|GANDHI'S VISION OF
[Excerpts from the ninth Desmond Tutu Peace Lecture, delivered by Ela Gandhi
in Pietermaritzburg in 1993. The lecture is organised by the World Conference
on Religion and Peace to promote understanding and cooperation between people
of different faiths in South Africa.]
Gandhiji maintained that there cannot be true and lasting peace unless there
is equal opportunities for all:
"You cannot have a good social system when you find yourself low in
the scale of political rights, nor can you be fit to exercise political
rights and privileges unless your social system is based on reason and justice.
You cannot have a good economic system when your social arrangements are
imperfect. If your religious ideas are low and grovelling, you cannot succeed
in ensuring equal status for women, and the access to opportunities for
all was the ultimate that would bring independence to the people of India."
So when we talk of peace as Gandhiji saw it we have to look for comprehensive
solutions. I perceive the lessons from Gandhiji's life as being three-fold:
1. That the goal of the struggle for peace and democracy is for the
good of all; not just the good of the majority.
2. That one has to be prepared to make sacrifices to attain this.
3. That political power in itself does not result in peace and democracy;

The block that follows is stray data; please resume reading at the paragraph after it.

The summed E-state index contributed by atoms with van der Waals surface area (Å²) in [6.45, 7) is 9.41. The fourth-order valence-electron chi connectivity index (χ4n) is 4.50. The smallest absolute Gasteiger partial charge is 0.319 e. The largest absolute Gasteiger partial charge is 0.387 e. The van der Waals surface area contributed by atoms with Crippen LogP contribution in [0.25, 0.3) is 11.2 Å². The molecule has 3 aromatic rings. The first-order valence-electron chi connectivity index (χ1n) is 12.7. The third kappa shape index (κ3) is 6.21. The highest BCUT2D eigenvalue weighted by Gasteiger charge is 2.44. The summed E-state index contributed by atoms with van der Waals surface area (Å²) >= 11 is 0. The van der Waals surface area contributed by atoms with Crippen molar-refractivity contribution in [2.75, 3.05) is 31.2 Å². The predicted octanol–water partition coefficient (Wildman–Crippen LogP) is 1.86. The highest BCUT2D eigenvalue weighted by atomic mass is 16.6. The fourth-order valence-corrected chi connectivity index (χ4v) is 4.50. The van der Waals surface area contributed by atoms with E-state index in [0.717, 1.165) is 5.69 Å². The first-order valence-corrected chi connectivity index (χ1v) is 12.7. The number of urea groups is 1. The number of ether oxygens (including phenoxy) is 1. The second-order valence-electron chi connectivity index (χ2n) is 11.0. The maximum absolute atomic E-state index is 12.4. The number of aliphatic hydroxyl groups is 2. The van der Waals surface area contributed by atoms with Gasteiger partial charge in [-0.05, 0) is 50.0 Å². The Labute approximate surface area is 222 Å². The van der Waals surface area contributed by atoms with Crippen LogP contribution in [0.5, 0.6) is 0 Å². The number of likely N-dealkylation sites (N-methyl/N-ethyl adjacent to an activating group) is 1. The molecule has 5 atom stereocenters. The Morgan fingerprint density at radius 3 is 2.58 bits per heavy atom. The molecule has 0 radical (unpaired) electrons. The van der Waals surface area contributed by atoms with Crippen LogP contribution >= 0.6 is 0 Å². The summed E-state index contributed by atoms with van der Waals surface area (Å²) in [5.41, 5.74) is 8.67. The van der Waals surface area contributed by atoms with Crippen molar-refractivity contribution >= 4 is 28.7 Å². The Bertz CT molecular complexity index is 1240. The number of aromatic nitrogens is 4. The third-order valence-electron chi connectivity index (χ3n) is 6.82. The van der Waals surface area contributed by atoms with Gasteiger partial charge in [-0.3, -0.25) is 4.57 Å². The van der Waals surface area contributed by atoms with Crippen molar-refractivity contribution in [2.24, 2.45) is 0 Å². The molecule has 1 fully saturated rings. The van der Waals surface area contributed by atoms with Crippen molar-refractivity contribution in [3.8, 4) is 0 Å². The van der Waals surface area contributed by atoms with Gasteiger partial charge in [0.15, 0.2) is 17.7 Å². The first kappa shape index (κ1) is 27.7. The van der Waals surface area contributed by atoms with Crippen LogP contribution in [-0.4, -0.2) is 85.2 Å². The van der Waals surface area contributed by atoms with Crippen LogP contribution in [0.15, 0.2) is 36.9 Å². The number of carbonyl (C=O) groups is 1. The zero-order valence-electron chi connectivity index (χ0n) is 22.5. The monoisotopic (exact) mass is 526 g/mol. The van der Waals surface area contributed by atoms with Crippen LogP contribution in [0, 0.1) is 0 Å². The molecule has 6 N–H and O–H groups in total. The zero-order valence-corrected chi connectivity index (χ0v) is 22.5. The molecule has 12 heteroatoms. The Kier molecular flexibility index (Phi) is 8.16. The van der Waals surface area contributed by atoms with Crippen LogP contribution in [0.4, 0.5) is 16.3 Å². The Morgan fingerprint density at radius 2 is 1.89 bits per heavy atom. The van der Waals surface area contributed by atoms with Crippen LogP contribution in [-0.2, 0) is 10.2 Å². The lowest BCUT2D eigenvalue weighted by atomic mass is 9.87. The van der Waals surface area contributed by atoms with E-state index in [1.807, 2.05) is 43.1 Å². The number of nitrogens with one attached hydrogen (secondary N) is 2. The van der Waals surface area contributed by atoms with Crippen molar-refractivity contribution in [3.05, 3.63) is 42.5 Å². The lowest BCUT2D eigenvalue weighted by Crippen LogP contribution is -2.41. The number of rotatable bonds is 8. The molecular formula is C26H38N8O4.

we have to work and strive for peace and democracy.
Locating these lessons within our situation today, it becomes clear that
we have a long and steep road ahead. Gandhiji's life has taught us one very
clear lesson: it is easy to postulate principles, but very difficult to
put them into practice. Believing in peace and a good life for all is very
well but the final step is putting into practice what we have learnt or
begun to believe in. This final step is what eventually determines the quality
of our lives.
There are many questions which have been brought before the Goldstone Commission
about the violence in our country. The questions of political violence,
the question of police and army violence, the question of the "third
force", the question of tribal or ethnic violence, and so on. Yet the
structural violence caused by the non-provision of adequate water, sanitation,
medical care, housing and social security - all of which lead to the deaths
of thousands of our people weekly - has not been addressed.
When Gandhiji came to South Africa he saw that the people had acquiesced
in the harsh treatment to which they were subjected. The indentured workers
chose to run away from their contracts or to commit suicide as a result
of the harsh treatment meted out to them by their employers. In India the
poor farm workers suffered similar treatment and had also given in to these
conditions. Gandhiji instilled in them dignity and a sense of direction.
He raised their consciousness about their rights and aroused in them a will
to resist the oppression they suffered.
The struggle for liberation in South Africa also drew the same response
from the people as did the defiance campaigns of Gandhiji. Thousands of
people took to the streets to draw attention to their plight. It is ironic
that in South Africa such mass action is seen as violent while the brutality
in the townships and the loss of thousands of lives have aroused little
reaction from the authorities. We see frantic attempts to get parties to
sign peace accords, yet many fundamental concerns of the people remain unaddressed.
As we draw to the close of the 20th century - no matter how promising the
negotiations may be - peace in South Africa and world peace are indeed pressing
issues. So perhaps Gandhiji's life is more relevant and significant today